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A resource is a special variable, holding a reference to an external resource. Resources are created and used by special functions. See the appendix for a listing of all these functions and the corresponding resource types.

Note: The resource type was introduced in PHP 4

See also the get_resource_type() function.

Converting to resource

As resource variables hold special handlers to opened files, database connections, image canvas areas and the like, converting to a resource makes no sense.

Freeing resources

Thanks to the reference-counting system introduced with PHP 4's Zend Engine, a resource with no more references to it is detected automatically, and it is freed by the garbage collector. For this reason, it is rarely necessary to free the memory manually.

Note: Persistent database links are an exception to this rule. They are not destroyed by the garbage collector. See the persistent connections section for more information.

User Contributed Notes
Soos Gergely
26-Apr-2010 12:24
It is always wrong to assume that some operation, like casting to a resource makes no sense. People will always find some extreme case where it would be useful; like the previous example with mysql. My problem was that I wanted to start daemons from a web interface but the apache filehandles were inherited which caused that apache was unable to restart. If I could only typecast a number to a filehandle and then close it... Instead I had to write a small C program that closes every filehandle and then starts my program. I surely miss Apache2::SubProcess from perl. (Also, in perl you can reopen a file and then close it using IO::Handle module's fdopen. I'm just saying.)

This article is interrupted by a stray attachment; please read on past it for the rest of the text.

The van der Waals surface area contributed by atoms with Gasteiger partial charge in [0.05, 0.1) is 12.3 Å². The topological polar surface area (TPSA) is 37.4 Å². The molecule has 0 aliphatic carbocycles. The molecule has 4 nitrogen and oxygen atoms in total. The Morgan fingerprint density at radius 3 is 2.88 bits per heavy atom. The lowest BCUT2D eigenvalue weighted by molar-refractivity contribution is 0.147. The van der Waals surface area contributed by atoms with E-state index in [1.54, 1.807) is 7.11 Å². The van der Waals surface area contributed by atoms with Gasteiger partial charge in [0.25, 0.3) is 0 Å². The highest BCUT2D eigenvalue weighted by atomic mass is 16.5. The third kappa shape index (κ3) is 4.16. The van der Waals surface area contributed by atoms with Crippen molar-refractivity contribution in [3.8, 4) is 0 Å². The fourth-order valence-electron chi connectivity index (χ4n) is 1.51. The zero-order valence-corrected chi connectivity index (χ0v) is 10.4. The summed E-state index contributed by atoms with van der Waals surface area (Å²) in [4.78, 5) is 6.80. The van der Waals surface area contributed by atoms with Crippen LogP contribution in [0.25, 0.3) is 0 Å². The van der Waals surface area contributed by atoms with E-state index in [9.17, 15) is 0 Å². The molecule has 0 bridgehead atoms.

wetmonkey__ at at __gmail dot com
16-Dec-2008 12:17
Resources are commonly used to iterate through a mysql or file handle.

while($row = mysql_fetch_row($resource)){
$row[0] ;

It's possible to fake this treatment.

class fakewhile{


$this->arrValues = array(0 =>array("apple","artichoke","apricot"),1 => array("bears","dogs","cats"));
$this->arrayCounter = 0;
$this->arrayCount = count($this->arrValues);

 * Anything until the if statement is evaluted one more
 * time then the array count value
$arrayInfo = $this->arrValues;
$arrCounter = $this->arrayCounter;
$arrCounter > $this->arrayCount){
$endCounter = $arrCounter+1;
$this->arrayCounter = $endCounter;


$fw = new fakewhile();
$row = $fw->outputValues()){

Hopefully will get someone started on completing a complete application.
adrian dot dziubek at gmail dot com
07-Jul-2008 03:55
I spent an hour trying to create mock setup for testing SQL queries. The explanation here, that a resource contains file handlers and therefore there is no sense in trying to create one is lame. Being unable to redefine functions, creating a fake resource was the second thing I tried to put test in place, but looking at the search results, I see I'm the first one to try... For me it looks like security by obscurity.
evildictaitor at hotmail dot com
16-Aug-2004 05:25
In response to yasuo_ohgaki, the reason for the inability of the $_SESSION[] variable to hold references is because a session is just a serialize()'d version of it's member variables saved under a unique filename, with this filename following the user around.

$_SESSION[] is therefore limited by the constraints of the serialize() function

Although this is not <i>strictly</i> true, ($_SESSION does some handling to convert messy variables (e.g. "s and ;s)) it cannot store resources due to the serialise() function's dependancy
isaac at chexbox dot com
22-Jun-2002 08:37
For the the oblivious: An example of a resource would be a mysql database connection.

$result = mysql_connect("localhost", "username", "pass");
//$result variable is a resource.

print $result;
//will print: Resource ID#1, or something similar

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